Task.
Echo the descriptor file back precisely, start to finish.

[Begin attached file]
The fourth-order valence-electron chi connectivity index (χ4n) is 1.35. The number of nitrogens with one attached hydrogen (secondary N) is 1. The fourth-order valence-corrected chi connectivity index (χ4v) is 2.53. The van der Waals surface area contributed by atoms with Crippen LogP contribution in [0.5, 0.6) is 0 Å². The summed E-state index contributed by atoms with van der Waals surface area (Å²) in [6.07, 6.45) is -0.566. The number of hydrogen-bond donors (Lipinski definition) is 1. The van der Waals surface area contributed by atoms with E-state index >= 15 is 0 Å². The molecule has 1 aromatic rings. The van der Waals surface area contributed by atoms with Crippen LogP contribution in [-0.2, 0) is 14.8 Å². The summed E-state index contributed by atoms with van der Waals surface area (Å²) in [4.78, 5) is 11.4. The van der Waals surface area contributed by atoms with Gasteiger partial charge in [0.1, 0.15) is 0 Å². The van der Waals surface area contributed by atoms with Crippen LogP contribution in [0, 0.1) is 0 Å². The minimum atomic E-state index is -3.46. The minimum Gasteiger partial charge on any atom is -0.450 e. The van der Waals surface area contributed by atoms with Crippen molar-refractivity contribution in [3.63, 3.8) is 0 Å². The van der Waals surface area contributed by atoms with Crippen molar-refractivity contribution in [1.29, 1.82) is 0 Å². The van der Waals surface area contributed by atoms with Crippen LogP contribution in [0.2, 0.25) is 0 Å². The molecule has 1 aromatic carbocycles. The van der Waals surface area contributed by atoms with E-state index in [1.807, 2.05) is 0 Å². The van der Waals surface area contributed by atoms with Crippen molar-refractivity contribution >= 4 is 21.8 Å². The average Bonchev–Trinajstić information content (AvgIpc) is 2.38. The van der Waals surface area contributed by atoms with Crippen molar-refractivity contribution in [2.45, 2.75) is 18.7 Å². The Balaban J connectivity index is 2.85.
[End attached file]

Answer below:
The fourth-order valence-electron chi connectivity index (χ4n) is 1.35. The number of nitrogens with one attached hydrogen (secondary N) is 1. The fourth-order valence-corrected chi connectivity index (χ4v) is 2.53. The van der Waals surface area contributed by atoms with Crippen LogP contribution in [0.5, 0.6) is 0 Å². The summed E-state index contributed by atoms with van der Waals surface area (Å²) in [6.07, 6.45) is -0.566. The number of hydrogen-bond donors (Lipinski definition) is 1. The van der Waals surface area contributed by atoms with E-state index >= 15 is 0 Å². The molecule has 1 aromatic rings. The van der Waals surface area contributed by atoms with Crippen LogP contribution in [-0.2, 0) is 14.8 Å². The summed E-state index contributed by atoms with van der Waals surface area (Å²) in [4.78, 5) is 11.4. The van der Waals surface area contributed by atoms with Gasteiger partial charge in [0.1, 0.15) is 0 Å². The van der Waals surface area contributed by atoms with Crippen LogP contribution in [0, 0.1) is 0 Å². The minimum atomic E-state index is -3.46. The minimum Gasteiger partial charge on any atom is -0.450 e. The van der Waals surface area contributed by atoms with Crippen molar-refractivity contribution in [3.63, 3.8) is 0 Å². The van der Waals surface area contributed by atoms with Crippen molar-refractivity contribution in [1.29, 1.82) is 0 Å². The van der Waals surface area contributed by atoms with Crippen LogP contribution in [0.2, 0.25) is 0 Å². The molecule has 1 aromatic carbocycles. The van der Waals surface area contributed by atoms with E-state index in [1.807, 2.05) is 0 Å². The van der Waals surface area contributed by atoms with Crippen molar-refractivity contribution >= 4 is 21.8 Å². The average Bonchev–Trinajstić information content (AvgIpc) is 2.38. The van der Waals surface area contributed by atoms with Crippen molar-refractivity contribution in [2.45, 2.75) is 18.7 Å². The Balaban J connectivity index is 2.85.